The highest level of empty homes since 2012
Guy Horne, co-founder and managing director of HS Property Group, answers editor Victoria Galligan's questions on empty homes in the UK…
How many homes are empty in the UK?
According to official figures by the Ministry of Housing, Communities and Local Government, in March 2019 there were more than 216,000 empty homes across the UK, equating to £53.6bn of property value. This represents a 5.3% increase over the last 12 months, hitting the highest level of vacant properties since 2012.
Who do you work with to make empty homes habitable?
We work with a number of core property professionals, including private landlords, contracting teams and Blue Chip PLCs, to find housing stock in key areas and transform it into high-quality accommodation. We then collaborate with local authorities, such as Manchester City Council, and housing associations to ensure that the refurbished properties are used for social housing.
We also partner with a number of care and support providers to offer an all-encompassing service that benefits those who are most vulnerable in our society. Secure housing and high levels of support are both essential to improve communities, which is why we aim to deliver homes that meet the needs of areas. For example, supported living schemes, temporary housing for the homeless, housing for asylum seekers, etc.
How long does the renovation process take from consultation to tenants moving in?
This varies depending on the tenant type and the level of refurbishment taking place. However, on average, it takes four to six weeks to meticulously renovate an existing property, ensuring that it is fit-for-purpose and surpasses the Decent Homes Standard.
How many of the homes which you renovate are offered at social/affordable rent rates?
We work with various housing providers to offer a mixture of both social and affordable rents. Our social and affordable rent stock allows us to collaborate with diverse companies across the North West, meaning that the long-term goals for the projects can differ dramatically.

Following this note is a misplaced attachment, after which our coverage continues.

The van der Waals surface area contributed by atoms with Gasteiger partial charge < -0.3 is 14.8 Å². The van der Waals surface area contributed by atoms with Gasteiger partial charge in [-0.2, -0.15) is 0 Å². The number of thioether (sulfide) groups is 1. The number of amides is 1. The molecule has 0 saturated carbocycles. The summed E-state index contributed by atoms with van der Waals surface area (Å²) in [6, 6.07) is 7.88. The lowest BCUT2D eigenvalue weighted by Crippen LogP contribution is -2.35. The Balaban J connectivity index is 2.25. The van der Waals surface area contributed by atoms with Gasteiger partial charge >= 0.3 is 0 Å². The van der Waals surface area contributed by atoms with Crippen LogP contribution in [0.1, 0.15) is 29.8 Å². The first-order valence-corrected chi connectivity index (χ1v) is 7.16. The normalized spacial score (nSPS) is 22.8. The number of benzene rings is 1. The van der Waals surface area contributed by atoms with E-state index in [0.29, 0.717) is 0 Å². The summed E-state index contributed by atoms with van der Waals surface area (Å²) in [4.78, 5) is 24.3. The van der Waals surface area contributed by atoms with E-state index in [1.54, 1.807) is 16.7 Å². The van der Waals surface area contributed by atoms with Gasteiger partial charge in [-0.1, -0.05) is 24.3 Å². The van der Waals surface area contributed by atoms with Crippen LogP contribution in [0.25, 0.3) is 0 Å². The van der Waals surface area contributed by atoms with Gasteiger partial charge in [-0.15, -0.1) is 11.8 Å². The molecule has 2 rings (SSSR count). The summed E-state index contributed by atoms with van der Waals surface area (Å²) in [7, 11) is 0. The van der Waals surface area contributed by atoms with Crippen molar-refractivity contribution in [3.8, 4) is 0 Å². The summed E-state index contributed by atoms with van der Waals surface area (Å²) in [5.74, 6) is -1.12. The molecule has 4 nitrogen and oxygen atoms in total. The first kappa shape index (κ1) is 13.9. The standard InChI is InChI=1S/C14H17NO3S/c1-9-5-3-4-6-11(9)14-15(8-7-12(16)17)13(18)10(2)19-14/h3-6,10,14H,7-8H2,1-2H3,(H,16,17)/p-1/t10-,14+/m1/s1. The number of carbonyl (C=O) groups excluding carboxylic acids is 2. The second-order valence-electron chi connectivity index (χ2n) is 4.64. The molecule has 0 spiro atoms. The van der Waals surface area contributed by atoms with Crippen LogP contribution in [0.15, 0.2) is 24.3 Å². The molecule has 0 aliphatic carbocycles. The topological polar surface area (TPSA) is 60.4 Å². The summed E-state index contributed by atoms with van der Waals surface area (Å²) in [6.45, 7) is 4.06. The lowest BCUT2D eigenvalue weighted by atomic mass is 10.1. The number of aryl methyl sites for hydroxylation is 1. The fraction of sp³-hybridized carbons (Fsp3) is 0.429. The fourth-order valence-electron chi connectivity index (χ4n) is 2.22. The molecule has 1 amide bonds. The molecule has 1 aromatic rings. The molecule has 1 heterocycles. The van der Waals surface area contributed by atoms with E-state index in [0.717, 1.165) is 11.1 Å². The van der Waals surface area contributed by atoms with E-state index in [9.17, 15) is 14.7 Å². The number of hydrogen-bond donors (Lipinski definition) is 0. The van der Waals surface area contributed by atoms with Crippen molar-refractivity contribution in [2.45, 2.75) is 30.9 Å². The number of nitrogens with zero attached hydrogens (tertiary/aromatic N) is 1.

Currently, more than one million people are on the waiting list for social homes, which forces individuals and families on low incomes to rent in the private sector. As affordability is a key issue for these people, a proportion of our properties are available much cheaper than the private market value, so that Local Housing Allowance can cover the total rent costs.
What would make the acquisition of empty homes easier for you?
The Article 4 Direction enforced in certain areas, which prevents the changes of use from dwellings to small HMOs, is a barrier to inward investment because developers are less likely to acquire empty homes where this is implemented.
Removing the Article 4 Direction in key locations would make vacant properties more desirable to developers, with a plan to renovate them for social housing use. I understand the restriction on student housing as HMOs, but when the need for social housing remains so high, it should be made easier to create new homes, not more difficult.
Land banking is another obstacle we often encounter and a policy to reduce this would help us acquire more stock. For example, increasing the council tax significantly on homes that have been empty for a lengthy period would help to prevent land banking, encouraging property owners to sell homes that are not in use.
Is there a standard of home you won’t renovate, or do you tackle any empty property?
No, we thrive on renovating all properties and are always happy to take on a challenging project. Transforming empty homes and bringing them back to use helps to regenerate local communities and we are proud to be a part of that process.
Our aim is to find properties that suit the complex needs of our clients. We look for buildings that are ripe with development potential, without dwelling on the difficulty of a transformation. It’s about locating properties in desirable locations with easy accessibility and local amenities because we strive to create homes where people genuinely want to live.